Expand your trading knowledge with our free financial dictionary, an essential educational tool for getting familiarized with the most common terms of online trading.
After-hours trading starts at 4 PM U.S. Eastern Time after the major U.S. stock exchanges close. The after-hours trading session can run as late as 8 PM, although volume typically thins out much earlier in the session.
- After-hours trading starts at 4 p.m. and ends at around 8 p.m.
- Stock are not as liquid during after-hours trading.
- The spread between the bid and the ask may be wider in after-hours trading
An asset is a resource (financial or other) owned by an individual, company or country that has economic value or from which it expects to provide value in the future.
Asset management is the direction of all or part of a client’s portfolio by a financial services institution or an individual. Institutions offer investment services along with a wide range of traditional and alternative product offerings that might not be available to the average investor.
Available for Withdrawal
The amount of money you are able to withdraw, which equals to your current equity minus money necessary for maintaining your account out of margin call risk in case of existing open positions.
Your account’s value excluding P&L from open positions – it equals the funds you deposited into your account and your P&L from closed positions.
A bull market refers to a market that is on the rise. It is typified by a sustained increase in market share prices. In such times, investors often have faith that the uptrend will continue over the long term.
A market characterized by falling prices amid investor pessimism (opposed to the Bull market).
The bid is the purchase price on the market, the price at which the market is ready to buy a certain asset. At this price, the trader can sell the asset. This is displayed on the left side of the quote.
A blockchain, originally block chain, is a growing list of records, called blocks, that are linked using cryptography. Each block contains a cryptographic hash of the previous block, a timestamp, and transaction data. By design, a blockchain is resistant to modification of the data
Current Trading Hours
Daily hours in which an instrument is available for trading. All times shown are GMT.
A unit of exchange issued by a country’s government or central bank. This unit is the basis for trade.
Capital is a term for financial assets, such as funds held in deposit accounts and/or funds obtained from special financing sources.
CFD (CONTRACT FOR DIFFERENCE)
Is a contract between two parties, typically described as “buyer” and “seller”, stipulating that the seller will pay to the buyer the difference between the current value of an asset and its value at contract time (if the difference is negative, then the buyer pays instead to the seller). In effect, CFDs are financial derivatives that allow traders to take advantage of prices moving up (long positions) or prices moving down (short positions) on underlying financial instruments.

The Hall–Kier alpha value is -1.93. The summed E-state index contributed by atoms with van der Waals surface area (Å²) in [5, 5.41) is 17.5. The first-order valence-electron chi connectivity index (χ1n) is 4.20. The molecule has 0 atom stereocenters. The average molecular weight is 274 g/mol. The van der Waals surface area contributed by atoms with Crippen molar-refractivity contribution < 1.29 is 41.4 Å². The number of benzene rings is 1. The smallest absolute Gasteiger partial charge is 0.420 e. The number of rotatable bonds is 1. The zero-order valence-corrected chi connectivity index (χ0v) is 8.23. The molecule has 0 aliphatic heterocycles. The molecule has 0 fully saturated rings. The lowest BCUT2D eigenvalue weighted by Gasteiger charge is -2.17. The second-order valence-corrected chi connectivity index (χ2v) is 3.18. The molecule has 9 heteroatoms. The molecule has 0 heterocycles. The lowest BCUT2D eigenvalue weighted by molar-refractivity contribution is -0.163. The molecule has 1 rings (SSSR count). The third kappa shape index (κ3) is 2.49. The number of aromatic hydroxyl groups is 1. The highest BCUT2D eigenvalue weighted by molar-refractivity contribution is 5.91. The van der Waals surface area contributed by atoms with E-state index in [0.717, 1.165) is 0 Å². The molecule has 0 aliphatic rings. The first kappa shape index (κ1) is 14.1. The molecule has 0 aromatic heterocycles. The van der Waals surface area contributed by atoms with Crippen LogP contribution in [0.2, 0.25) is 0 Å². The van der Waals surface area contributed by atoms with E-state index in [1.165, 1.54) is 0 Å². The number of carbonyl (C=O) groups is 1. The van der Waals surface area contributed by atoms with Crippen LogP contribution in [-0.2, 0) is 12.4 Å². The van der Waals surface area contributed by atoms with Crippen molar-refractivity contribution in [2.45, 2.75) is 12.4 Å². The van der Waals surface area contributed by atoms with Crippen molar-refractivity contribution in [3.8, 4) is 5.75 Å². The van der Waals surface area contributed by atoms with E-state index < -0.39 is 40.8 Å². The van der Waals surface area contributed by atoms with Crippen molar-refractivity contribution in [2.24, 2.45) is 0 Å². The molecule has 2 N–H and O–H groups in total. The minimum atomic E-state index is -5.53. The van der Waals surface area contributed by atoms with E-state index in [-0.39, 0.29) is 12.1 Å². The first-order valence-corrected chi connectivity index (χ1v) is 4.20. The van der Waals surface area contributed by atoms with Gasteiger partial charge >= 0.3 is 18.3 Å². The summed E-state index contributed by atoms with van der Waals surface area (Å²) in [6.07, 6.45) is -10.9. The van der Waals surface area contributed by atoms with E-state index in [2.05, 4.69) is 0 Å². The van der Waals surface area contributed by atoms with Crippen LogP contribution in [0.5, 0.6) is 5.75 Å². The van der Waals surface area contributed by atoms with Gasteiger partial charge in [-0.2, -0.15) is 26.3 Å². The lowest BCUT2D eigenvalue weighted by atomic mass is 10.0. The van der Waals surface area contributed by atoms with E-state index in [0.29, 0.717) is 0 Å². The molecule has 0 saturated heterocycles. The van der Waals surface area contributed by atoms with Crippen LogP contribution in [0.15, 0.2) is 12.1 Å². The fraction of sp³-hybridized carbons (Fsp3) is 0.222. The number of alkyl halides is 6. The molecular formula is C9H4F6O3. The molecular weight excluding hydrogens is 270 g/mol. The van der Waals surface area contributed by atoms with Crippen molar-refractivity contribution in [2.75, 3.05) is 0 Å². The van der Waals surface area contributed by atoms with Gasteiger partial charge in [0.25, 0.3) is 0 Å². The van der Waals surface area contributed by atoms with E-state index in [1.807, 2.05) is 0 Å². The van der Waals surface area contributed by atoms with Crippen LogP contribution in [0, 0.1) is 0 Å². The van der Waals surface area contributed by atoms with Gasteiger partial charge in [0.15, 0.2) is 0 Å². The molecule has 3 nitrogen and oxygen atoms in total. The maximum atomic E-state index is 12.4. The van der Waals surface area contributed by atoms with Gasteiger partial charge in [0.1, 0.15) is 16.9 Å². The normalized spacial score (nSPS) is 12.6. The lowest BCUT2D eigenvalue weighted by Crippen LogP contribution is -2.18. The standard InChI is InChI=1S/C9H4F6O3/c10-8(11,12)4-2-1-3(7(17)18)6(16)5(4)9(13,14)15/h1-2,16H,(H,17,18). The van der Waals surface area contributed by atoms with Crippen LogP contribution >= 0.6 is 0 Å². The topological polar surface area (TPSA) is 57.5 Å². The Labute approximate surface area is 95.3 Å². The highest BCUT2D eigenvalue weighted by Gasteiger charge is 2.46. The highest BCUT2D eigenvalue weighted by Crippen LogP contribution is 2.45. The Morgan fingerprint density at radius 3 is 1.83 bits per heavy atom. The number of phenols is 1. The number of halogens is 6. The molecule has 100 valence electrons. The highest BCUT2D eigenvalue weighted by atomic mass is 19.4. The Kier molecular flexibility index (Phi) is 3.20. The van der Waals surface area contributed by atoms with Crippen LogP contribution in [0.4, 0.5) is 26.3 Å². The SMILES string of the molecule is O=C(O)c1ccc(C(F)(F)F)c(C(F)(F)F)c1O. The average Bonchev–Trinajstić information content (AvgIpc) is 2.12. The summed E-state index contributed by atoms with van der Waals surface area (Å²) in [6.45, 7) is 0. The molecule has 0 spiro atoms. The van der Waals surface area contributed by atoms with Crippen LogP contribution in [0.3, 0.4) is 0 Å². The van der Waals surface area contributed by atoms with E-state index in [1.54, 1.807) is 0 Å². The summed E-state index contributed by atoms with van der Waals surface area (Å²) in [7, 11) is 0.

CPI – Consumer Price Index
Change in the price of goods and services purchased by consumers; Consumer prices account for a majority of overall inflation. Inflation is important to currency valuation because rising prices lead the central bank to raise interest rates out of respect for their inflation containment mandate.
A central bank is the institution that manages the currency, money supply, and interest rates of a state and oversees their commercial banking system. The central Bank of the US is the Federal Reserve and the whilst the German one is called Bundesbank.
The process of closing a transaction that will terminate the open transaction.
The two currencies that form a currency quote, for example USD / CHF.
Slang for the Forex Currency pair GBP/USD.
A dividend is a distribution of a portion of a company’s earnings, decided by the board of directors, paid to a class of its shareholders. Dividends can be issued as cash payments, as shares of stock, or other property.
Represents act of buying and selling a financial instrument within the same day or even multiple times over the course of a day.
Dow Jones Industrial Average (DJIA)
The Dow Jones Industrial Average (DJIA) is an index that tracks 30 large, publicly-owned companies trading on the New York Stock Exchange (NYSE) and the NASDAQ. The Dow Jones is named after Charles Dow, who created it in 1896, and his business partner, Edward Jones.
Dollar is the name of more than 20 currencies, including those of Australia, Canada, Hong Kong, Jamaica, Liberia, Namibia, New Zealand, Singapore, Taiwan, and the United States. The U.S. dollar is also the official currency of the Caribbean Netherlands, East Timor, Ecuador, El Salvador, the Federated States of Micronesia, the Marshall Islands, Palau, and Zimbabwe. One dollar is generally divided into 100 cents.
The official currency of the Member States of the European Union (EU). It was introduced in 1999, and in 2002 the euro coins and paper banknotes were introduced.
An exchange rate is the value of one nation’s currency versus the currency of another nation or economic zone. For example, how many U.S. dollars does it take to buy one euro?
In trading: Making a Buy or Sale order on behalf of a trader by a broker.
Your current account’s value – it equals your balance plus any P&L from open positions.
The sum of funds you have available to use as initial margin for new positions. Calculated by subtracting the margin used by your current open positions from your equity.
A way of trading financial instruments, currencies, or commodities for a specific price on a specific date in the future. Unlike options, futures give the obligation (not the option) to buy or sell instruments at a later date.
Foreign Exchange (Forex or FX)
The simultaneous buying of one currency and selling of another in an over-the-counter market.